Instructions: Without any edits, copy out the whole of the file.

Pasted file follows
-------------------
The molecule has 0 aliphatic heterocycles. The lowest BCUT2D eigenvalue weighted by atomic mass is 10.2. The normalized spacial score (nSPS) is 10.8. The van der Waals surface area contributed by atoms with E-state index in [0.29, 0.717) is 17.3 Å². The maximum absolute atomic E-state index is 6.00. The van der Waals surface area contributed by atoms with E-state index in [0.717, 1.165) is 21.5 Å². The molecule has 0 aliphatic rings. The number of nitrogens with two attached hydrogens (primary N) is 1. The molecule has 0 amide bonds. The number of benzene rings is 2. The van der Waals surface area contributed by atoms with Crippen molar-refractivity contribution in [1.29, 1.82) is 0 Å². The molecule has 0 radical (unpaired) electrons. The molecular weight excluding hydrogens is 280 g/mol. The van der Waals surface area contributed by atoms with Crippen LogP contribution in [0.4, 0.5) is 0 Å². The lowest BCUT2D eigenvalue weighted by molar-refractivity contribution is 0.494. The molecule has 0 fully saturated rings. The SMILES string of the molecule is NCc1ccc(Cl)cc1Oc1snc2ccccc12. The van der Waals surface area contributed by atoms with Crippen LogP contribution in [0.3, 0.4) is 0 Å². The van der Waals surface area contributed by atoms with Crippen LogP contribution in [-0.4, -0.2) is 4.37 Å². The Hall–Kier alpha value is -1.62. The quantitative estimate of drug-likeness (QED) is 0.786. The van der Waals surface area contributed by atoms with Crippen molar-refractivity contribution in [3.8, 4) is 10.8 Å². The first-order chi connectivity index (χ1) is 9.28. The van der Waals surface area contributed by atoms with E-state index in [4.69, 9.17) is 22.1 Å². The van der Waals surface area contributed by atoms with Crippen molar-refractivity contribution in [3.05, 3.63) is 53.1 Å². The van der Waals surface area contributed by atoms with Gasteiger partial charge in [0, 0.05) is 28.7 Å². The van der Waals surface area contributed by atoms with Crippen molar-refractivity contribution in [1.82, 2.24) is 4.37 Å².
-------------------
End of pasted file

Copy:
The molecule has 0 aliphatic heterocycles. The lowest BCUT2D eigenvalue weighted by atomic mass is 10.2. The normalized spacial score (nSPS) is 10.8. The van der Waals surface area contributed by atoms with E-state index in [0.29, 0.717) is 17.3 Å². The maximum absolute atomic E-state index is 6.00. The van der Waals surface area contributed by atoms with E-state index in [0.717, 1.165) is 21.5 Å². The molecule has 0 aliphatic rings. The number of nitrogens with two attached hydrogens (primary N) is 1. The molecule has 0 amide bonds. The number of benzene rings is 2. The van der Waals surface area contributed by atoms with Crippen molar-refractivity contribution in [1.29, 1.82) is 0 Å². The molecule has 0 radical (unpaired) electrons. The molecular weight excluding hydrogens is 280 g/mol. The van der Waals surface area contributed by atoms with Crippen LogP contribution in [0.4, 0.5) is 0 Å². The lowest BCUT2D eigenvalue weighted by molar-refractivity contribution is 0.494. The molecule has 0 fully saturated rings. The SMILES string of the molecule is NCc1ccc(Cl)cc1Oc1snc2ccccc12. The van der Waals surface area contributed by atoms with Crippen LogP contribution in [0.3, 0.4) is 0 Å². The van der Waals surface area contributed by atoms with Crippen LogP contribution in [-0.4, -0.2) is 4.37 Å². The Hall–Kier alpha value is -1.62. The quantitative estimate of drug-likeness (QED) is 0.786. The van der Waals surface area contributed by atoms with Crippen molar-refractivity contribution in [3.8, 4) is 10.8 Å². The first-order chi connectivity index (χ1) is 9.28. The van der Waals surface area contributed by atoms with E-state index in [4.69, 9.17) is 22.1 Å². The van der Waals surface area contributed by atoms with Crippen molar-refractivity contribution in [3.05, 3.63) is 53.1 Å². The van der Waals surface area contributed by atoms with Gasteiger partial charge in [0, 0.05) is 28.7 Å². The van der Waals surface area contributed by atoms with Crippen molar-refractivity contribution in [1.82, 2.24) is 4.37 Å².